Lioness Clawing an Arab’s Chest, 1849
Paris Lioness Clawing an Arab’s Chest.
Soft-ground etching and roulette. 1849.
Delteil 25 I (of III), before letters. 213 x 280 mm (plate).
Lioness is Eugène Delacroix’ last print and his only soft-ground etching. The artist used this technique to produce the illusion of a soft chalk or crayon drawing. The smooth aspect of the soft-ground etching is especially well visible in the rare first state, making it by far the most desirable. Delacroix’s Romantic fascination with the Oriental and the savagery of nature comes to the forefront in this delicate etching in which a turbaned Arab becomes a lioness’s prey.
Signed in plate, left below middle: "Eug. Delacroix 1849"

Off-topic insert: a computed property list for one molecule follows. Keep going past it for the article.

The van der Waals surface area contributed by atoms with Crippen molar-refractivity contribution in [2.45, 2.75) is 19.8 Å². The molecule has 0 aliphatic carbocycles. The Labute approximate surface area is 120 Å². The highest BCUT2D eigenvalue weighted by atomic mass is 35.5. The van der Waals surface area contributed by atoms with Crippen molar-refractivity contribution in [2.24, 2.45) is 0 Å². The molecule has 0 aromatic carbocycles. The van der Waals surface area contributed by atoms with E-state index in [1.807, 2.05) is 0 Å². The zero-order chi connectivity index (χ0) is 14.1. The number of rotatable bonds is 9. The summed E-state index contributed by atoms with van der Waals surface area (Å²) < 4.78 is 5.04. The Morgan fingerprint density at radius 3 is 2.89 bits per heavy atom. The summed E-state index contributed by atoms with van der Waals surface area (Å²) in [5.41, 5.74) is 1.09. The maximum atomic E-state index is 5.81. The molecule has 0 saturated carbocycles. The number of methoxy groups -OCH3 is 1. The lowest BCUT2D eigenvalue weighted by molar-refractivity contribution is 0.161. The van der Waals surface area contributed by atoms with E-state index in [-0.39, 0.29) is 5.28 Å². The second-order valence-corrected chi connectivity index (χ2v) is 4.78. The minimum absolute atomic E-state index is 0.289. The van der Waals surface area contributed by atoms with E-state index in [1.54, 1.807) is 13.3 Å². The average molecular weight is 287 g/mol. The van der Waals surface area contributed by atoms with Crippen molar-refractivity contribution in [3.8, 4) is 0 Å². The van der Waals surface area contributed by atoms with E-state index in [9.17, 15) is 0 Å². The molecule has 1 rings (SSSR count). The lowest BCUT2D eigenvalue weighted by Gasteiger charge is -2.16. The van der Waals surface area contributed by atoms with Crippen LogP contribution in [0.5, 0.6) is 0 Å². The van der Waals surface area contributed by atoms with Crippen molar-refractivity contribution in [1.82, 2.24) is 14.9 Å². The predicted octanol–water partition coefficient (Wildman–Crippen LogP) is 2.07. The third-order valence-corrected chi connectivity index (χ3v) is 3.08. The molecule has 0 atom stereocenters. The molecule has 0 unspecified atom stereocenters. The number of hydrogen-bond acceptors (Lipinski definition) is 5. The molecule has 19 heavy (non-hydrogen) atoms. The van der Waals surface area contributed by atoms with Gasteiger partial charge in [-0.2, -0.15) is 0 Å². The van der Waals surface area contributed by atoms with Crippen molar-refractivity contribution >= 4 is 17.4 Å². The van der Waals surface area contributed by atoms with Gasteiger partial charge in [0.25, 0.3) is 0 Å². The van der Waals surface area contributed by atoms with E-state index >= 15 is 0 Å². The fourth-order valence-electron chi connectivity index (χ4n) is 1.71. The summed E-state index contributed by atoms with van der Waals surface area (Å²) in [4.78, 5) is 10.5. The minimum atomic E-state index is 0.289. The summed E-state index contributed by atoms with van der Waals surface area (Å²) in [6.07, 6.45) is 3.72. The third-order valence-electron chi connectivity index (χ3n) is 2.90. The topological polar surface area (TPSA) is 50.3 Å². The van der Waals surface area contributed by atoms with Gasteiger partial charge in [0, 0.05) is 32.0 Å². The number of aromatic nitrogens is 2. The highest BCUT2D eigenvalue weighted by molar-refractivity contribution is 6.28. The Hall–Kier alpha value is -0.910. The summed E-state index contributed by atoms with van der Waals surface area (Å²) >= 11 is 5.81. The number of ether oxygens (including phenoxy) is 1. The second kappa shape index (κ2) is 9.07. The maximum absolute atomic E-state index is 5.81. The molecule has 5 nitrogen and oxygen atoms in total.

A fine early impression with complete visible plate mark. Rare.
Un Forgeron/A Blacksmith, 1833
Aquatint, drypoint, between third and fourth states of six, 1833.
Lettered in plate, upper right, ED
Delteil 19.iii-iv (state with initials 'E.D.' but without other letters); Delteil/Strauber 19.iii-iv (state with initials 'E.D.' but without other letters) Dimensions: 6 5/16 x 3 7/8 inches, 160 x 98 mm, on full sheet
The brilliant use of aquatint is demonstrated by showing dramatic gradations of tone, from the black beard to the white hot piece of iron, achieved by leaving a section of the plate un-inked.
Provenance. Henri M. Petiet, with his monogram stamp on verso (not in Lugt). Note: This print is based on a lost painting from c 1825